All these cows here get is baled grass hay that looks a lot like a type of blue grass. All hay is plastic wrapped as soon as baled if not part of the baling process it's self. 50% of the farmers have a baler that is a baler and wrapper in one, the rest bale and someone else is following them around in the field wrapping them as fast as they are made. Not net .. Solid 100% wrapped. I will post some picts if anyone is interested upon my return to my reality and hot dry home.

 

Btw I did the get out business of the hog thing in 1986. Was easier than I thought it would be. Had done it for 22years.

 

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Senior Contributor

Re: From the parlor pit 7-13

Sometimes you just have to cut your losses sooner then later. You might be better off making more money getting rid of them them and keeping your grain to sell to someone else that wants to lose money. I know it is not easy being a dairy man, cause you are married to them animals day an night and there is no reward at the end of the tunnel.
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Honored Advisor

Re: From the parlor pit 7-13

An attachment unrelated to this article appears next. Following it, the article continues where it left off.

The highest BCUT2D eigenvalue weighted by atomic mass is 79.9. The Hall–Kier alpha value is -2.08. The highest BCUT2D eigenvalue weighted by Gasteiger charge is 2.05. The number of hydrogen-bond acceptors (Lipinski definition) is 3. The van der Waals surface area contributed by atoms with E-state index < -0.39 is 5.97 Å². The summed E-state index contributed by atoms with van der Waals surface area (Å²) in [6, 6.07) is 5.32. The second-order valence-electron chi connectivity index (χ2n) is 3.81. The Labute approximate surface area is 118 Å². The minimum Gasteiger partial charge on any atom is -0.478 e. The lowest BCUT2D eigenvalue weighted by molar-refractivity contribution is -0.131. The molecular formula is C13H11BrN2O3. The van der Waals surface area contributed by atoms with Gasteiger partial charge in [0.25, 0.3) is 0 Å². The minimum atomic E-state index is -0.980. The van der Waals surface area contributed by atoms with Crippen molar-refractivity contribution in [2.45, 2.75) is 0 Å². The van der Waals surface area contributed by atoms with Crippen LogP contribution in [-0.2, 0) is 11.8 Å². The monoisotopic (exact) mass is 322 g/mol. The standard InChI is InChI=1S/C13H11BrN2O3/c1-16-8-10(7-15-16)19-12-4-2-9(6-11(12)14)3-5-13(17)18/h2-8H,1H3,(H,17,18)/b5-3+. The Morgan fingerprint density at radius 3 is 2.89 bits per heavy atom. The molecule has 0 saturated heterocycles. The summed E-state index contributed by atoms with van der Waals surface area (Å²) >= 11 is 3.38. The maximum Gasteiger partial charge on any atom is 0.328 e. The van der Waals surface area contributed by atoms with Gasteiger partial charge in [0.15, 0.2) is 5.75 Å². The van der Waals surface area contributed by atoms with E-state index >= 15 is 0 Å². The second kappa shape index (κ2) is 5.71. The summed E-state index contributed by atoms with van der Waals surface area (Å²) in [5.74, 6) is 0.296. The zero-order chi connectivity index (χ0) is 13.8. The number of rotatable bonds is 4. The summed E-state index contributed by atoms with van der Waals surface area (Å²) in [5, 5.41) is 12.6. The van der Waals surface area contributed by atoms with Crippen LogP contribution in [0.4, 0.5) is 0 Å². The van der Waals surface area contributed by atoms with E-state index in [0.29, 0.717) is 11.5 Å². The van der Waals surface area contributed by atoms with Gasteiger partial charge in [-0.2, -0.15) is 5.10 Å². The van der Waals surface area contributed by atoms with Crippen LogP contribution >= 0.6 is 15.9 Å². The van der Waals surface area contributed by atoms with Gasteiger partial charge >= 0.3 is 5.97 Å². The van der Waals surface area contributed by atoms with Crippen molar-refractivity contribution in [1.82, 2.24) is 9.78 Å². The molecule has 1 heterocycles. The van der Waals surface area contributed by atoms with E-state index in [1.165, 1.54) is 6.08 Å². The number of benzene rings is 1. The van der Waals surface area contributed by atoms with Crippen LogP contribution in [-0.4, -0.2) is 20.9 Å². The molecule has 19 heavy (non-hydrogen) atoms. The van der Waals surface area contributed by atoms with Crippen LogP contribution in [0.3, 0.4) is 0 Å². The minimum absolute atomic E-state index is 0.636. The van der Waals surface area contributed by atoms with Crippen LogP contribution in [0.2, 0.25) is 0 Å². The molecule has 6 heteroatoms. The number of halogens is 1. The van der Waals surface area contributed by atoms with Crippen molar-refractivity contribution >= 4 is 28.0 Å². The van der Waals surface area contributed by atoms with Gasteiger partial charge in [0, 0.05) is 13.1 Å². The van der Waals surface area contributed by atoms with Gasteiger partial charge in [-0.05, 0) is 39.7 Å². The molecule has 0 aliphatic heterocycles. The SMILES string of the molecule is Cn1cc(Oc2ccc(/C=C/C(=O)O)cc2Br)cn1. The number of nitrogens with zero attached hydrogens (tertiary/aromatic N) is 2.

I don`t know much about industrialized animal agriculture.  What I do know is a group was going to start a small dairy(6,000 cows) and when word got out Blue Bunny and other companies were knocking on the door to get contracts, so these what I call big dairies...who knows how much they recieve? they may have a price tied to their inputs, the final product will just get raised at the supermarket.  And like in the case of Sparboe eggs, when corn went up they had a little note bashing ethanol in the egg aisle, but poor babies that didn`t stop them from having to raise the egg price boo hoo hoo hooSmiley Sad  I`m sure it`s the same deal with big hog setups.  The integrater signs up farmers to finish hogs for "$8 +manure"  and if the integrator can`t come to terms with Hormel or Tyson the farmer finisher can just figure out how he will make payments on buildings that are only half full.  Hormel sooner or later will convince Walmart or HyVee that if they want pork they will have to "pay up".  Bottomline is who knows what demand destruction will occur?  No one really knows whats in the contracts that 95% of the pork is raised in and whatever in milk contracts.  That`s what the little guy is faced with today.  If there`s a need for extra milk or meat the companies will take it off their hands at market prices, but contracts come first.